IB Middle Years Programme
The Middle Years Programme curriculum is a well-balanced, academically-focussed, holistic programme that encourages children from the age of 11 to gain knowledge, to develop critical thinking skills and creativity, and to become independent learners. At the end of MYP 5, students take their E-examinations and present their E-Portfolios, which are externally assessed and moderated to provide them with their MYP Results, OfQual equivalent to GCSEs. These equips our students with all the necessary qualities to prepare them for later progression to ‘A’ Levels or the Diploma Programme (DP).
MYP Subject Groups
- Language Acquisition (French and Spanish)
- Language and Literature
- Individuals and Societies
- Arts: Music, Visual Arts and Drama
- Physical and Health Education
10 reasons why why the IB Middle Years Programme (MYP) encourages students to become a creative, critical and reflective learner:
- Become a life-long learner – Learn ‘how to learn’ using communication, research, self-management, collaboration and critical thinking skills.
- Learn by doing and experiencing – Through MYP Action As Service Projects students learn to service the community and connect what is learnt in the classroom to “real life”.
- The MYP encourages critical thinking – It teaches students to analyse and evaluate issues, generate novel ideas and consider new perspectives.
- Explore global challenges – The MYP helps students increase their understanding of the world by exploring globally significant ideas and issues.
- Learn for understanding – Not just to memorise facts or topics and prepare for exams.
- Train yourself to:
- Organise and plan their work
- Meet deadlines
- Bounce back
- Think positively
- Subjects are not taught in isolation – Students are encouraged to make connections between subjects.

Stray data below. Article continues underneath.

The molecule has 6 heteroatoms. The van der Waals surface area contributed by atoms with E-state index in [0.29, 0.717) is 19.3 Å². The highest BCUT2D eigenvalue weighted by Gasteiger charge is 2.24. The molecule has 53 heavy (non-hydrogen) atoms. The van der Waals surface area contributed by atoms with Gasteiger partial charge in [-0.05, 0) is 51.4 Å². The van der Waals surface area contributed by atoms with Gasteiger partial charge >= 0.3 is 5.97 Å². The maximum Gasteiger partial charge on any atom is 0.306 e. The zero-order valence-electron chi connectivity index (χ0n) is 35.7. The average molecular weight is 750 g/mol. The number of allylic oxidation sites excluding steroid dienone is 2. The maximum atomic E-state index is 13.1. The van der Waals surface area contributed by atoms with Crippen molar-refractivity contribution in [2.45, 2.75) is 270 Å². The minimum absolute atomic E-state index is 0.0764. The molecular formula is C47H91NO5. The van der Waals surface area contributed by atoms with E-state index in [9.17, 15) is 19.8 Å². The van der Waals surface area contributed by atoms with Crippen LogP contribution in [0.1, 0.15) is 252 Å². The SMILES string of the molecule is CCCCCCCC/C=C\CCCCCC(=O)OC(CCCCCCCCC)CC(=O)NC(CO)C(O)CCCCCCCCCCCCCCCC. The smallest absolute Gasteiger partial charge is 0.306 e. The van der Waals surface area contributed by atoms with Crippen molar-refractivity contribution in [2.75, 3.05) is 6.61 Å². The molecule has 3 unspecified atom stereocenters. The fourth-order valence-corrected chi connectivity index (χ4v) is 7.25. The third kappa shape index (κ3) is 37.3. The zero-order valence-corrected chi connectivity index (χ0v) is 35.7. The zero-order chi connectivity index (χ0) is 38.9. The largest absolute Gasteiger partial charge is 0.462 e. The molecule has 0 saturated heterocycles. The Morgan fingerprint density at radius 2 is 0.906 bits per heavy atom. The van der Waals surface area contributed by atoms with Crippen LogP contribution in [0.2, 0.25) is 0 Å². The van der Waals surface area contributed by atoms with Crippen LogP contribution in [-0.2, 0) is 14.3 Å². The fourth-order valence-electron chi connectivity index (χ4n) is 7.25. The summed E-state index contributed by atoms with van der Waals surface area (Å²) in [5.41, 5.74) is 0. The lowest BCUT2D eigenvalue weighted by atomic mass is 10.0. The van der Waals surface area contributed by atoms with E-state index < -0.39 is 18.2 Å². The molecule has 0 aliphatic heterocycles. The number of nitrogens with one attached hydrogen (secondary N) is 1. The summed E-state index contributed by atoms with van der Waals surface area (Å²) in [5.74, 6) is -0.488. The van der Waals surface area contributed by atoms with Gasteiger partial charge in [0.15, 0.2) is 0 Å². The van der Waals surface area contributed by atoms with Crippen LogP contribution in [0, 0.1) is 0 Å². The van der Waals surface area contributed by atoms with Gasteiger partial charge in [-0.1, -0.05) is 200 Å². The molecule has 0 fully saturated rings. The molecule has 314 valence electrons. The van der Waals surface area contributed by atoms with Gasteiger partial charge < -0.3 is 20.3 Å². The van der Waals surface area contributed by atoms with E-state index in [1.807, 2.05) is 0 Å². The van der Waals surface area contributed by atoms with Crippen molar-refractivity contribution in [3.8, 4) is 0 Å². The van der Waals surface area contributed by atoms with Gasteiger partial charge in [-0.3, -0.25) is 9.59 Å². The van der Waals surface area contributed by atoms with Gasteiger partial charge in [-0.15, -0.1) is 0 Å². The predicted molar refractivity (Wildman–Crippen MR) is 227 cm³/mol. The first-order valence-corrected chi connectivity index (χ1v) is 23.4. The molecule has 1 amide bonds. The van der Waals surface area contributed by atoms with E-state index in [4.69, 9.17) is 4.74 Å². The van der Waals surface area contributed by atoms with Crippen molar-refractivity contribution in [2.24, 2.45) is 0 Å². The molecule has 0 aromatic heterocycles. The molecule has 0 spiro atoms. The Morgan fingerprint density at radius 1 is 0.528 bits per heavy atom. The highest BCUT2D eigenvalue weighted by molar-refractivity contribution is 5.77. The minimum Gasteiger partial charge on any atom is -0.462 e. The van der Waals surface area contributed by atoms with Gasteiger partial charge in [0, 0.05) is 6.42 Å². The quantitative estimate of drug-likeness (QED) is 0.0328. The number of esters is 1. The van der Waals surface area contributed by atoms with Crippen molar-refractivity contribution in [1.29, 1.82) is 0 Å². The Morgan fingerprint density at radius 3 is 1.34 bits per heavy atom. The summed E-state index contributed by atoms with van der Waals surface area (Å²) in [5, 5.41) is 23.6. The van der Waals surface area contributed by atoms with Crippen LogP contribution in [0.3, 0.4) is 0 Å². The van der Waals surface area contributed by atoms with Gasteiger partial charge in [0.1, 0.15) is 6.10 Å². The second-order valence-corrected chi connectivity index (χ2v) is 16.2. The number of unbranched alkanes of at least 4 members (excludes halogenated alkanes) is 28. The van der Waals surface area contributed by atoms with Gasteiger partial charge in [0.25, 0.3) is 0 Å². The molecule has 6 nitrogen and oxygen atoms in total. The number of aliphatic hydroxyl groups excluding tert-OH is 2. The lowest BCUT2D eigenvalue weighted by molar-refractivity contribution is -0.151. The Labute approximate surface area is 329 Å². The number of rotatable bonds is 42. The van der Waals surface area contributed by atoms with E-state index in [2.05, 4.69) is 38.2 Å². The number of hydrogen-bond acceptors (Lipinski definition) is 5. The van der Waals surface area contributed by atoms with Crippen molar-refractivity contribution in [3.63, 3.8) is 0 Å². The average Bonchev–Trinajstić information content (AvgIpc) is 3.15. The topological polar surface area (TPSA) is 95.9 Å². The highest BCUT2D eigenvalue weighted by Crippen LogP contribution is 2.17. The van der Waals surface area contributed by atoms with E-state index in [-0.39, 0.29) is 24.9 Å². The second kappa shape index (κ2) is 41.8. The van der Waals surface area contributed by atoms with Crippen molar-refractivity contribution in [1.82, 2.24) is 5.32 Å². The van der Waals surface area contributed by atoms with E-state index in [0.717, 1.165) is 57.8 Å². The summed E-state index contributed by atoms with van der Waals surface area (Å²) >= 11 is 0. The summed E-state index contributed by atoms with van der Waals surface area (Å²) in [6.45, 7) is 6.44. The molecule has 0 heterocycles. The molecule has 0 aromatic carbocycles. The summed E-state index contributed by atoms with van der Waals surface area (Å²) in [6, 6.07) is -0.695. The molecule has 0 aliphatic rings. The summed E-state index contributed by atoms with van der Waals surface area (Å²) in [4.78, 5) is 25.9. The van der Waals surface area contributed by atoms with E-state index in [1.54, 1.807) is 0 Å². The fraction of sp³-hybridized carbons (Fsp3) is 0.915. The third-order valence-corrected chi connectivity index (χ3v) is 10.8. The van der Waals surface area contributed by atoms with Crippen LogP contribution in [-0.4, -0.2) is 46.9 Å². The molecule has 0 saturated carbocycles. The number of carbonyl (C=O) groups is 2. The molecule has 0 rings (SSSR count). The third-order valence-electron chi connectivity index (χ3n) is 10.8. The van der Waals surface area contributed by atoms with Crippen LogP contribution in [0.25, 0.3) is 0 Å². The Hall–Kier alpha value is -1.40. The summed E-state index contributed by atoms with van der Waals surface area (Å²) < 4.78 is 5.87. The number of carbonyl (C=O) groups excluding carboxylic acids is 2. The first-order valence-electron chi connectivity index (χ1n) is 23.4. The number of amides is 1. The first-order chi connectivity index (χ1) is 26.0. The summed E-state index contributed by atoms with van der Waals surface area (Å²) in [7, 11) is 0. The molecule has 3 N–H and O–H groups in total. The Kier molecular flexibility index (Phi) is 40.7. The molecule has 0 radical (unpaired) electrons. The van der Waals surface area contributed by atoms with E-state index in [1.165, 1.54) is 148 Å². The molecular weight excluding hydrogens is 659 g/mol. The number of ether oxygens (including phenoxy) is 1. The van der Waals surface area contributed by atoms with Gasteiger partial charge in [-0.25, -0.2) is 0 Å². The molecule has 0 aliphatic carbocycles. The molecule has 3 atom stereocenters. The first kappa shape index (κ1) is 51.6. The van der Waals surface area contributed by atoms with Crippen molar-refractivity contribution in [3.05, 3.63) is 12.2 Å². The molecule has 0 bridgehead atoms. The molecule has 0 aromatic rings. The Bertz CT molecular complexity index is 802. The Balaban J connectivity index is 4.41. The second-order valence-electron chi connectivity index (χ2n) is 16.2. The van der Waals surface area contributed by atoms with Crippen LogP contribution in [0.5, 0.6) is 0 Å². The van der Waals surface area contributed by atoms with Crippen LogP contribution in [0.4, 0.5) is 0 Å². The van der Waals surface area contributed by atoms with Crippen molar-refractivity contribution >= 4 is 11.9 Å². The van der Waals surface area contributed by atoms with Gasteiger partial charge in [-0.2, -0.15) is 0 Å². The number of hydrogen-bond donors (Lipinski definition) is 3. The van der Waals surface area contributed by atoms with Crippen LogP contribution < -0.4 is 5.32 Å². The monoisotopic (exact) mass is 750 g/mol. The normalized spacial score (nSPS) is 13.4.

- It empowers learners to develop their talents – Feel empowered to prove what they know and earn the MYP certificate or MYP course results.
- It prepares students for future education – Prepare students for the IB Diploma Programme or A Levels.
- It encourages international-mindedness – The MYP helps students critically appreciate their own culture and personal history.
Diploma Programme (DP) Starting September 2018
The IB DP aims to develop students who have excellent breadth and depth of knowledge – students who flourish physically, intellectually, emotionally and ethically.
It is an Ofqual recognised alternative to A-Levels, with a broader number of subjects making it a favourite of Admissions Officers at top Universities around the world.
IB Diploma students:
- Are more than twice as likely to enroll at one of the UK’s top 20 universities.
- Are nearly twice as likely to succeed in application for courses in Medicine and Dentistry.
- Are significantly less likely to drop out of university courses.
- Are 30% more likely to a gain first-class honours degree.
- Are twice as likely to continue with further study after the first degree.
- Have significantly higher starting salary, after university.
DP Subject Groups
Students choose courses from the following subject groups: studies in language and literature; language acquisition; individuals and societies; sciences; mathematics; and the arts.